In substance and style, the Florida Legislature scored few points in the session that mercifully ended Friday. Lawmakers failed to meet virtually any of the state's challenges as Republican leaders focused on polishing conservative credentials and settling political scores. Fortunately, their power plays and insistence on ideological purity worked only some of the time.
Misguided efforts to transform Medicaid, overhaul property insurance and establish a renewable energy policy collapsed under their own weight. Republicans rammed through poorly executed education and campaign finance reforms, and Gov. Charlie Crist vetoed them. Sometimes, failure is the best outcome in Tallahassee.
There were a few bright spots. Lawmakers finally approved a gambling deal with the Seminole Indians that will bring in millions. Standards for high schools were raised, and so were requirements for Bright Futures scholarships. Legislators embraced better systems for vetting those who work with the state's most vulnerable citizens and for regulating the pill mills that contribute to prescription drug abuse.
But too many good ideas died, including banning drivers from text- ing behind the wheel, tighter ethics standards for the Public Service Commission, stiffer criminal penalties for corrupt public officials, and updating public records laws to address technological advances.
Instead, Republicans wasted time railing against the Obama administration. They put a measure on the November ballot asking voters to reject federal health care reform. They took time to formally criticize the federal deficit — even as they took $2.6 billion in stimulus money to balance next year's $70.4 billion budget without raising taxes or cutting more services. They also approved a self-serving November ballot measure that would override a pair of citizen petitions aimed at finally making legislative and congressional districts more competitive.
In the final days, Republicans shoved through a social conservative agenda that tramples on constitutional rights. In just 48 hours in the final days of session, they passed a bill (HB 1143) that would all but end insurance coverage for abortions and force any woman seeking an abortion to pay for an ultrasound. They approved a school prayer bill (HB 31) disguised as First Amendment protection for teachers that could subject schoolchildren of other faiths to their teacher's religious beliefs.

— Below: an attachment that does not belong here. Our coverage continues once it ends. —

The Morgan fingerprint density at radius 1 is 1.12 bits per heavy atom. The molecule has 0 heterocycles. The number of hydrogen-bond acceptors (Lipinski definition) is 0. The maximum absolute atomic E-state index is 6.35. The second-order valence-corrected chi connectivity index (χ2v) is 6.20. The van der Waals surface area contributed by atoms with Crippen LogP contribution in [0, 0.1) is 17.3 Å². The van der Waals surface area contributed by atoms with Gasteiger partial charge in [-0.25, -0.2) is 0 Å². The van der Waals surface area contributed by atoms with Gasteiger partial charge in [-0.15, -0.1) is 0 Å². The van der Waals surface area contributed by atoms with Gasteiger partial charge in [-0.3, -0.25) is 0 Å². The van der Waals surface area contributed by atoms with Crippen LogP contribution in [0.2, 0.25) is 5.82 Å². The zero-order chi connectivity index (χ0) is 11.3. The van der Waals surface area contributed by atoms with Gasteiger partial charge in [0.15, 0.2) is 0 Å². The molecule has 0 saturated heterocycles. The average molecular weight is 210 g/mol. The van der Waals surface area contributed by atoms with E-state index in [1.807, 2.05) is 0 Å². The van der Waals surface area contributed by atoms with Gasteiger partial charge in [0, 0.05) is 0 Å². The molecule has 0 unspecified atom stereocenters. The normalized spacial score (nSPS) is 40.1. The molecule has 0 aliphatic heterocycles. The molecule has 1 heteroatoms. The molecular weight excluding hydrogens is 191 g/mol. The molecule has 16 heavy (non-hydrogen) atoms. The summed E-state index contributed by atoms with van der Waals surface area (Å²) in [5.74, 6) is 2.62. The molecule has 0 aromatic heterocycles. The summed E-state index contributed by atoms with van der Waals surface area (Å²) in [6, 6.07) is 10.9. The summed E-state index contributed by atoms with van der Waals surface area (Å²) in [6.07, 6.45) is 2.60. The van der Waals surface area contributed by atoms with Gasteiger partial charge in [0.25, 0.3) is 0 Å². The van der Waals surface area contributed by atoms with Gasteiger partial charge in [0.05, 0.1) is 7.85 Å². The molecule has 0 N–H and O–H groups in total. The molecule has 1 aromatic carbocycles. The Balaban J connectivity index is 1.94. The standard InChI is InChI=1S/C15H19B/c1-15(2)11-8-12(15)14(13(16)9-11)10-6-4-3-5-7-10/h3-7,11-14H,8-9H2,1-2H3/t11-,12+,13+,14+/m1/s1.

But the greatest failure of this Legislature was its unwillingness — even in the face of crisis — to plan in any significant way for the future. Lawmakers passed more special interest tax breaks and misnamed it a job creation package. They largely ignored ideas to make the state's tax base broader and fairer, such as taxing Internet sales and forcing online travel services, such as Travelocity, to collect hotel bed taxes.
It was only due to federal stimulus money that lawmakers were able to maintain funding for public schools, state universities and community colleges — and to cover Medicaid costs for a rising number of low-income Floridians. There wasn't enough money to fully fund mental health, substance abuse and at-risk family services. That decision is expected to ultimately cost tax payers more in jail and hospital beds, and foster care.
This Legislature's greatest achievement may simply be that it finished in the prescribed 60 days. Otherwise, there's very little for lawmakers to brag about on the campaign trail.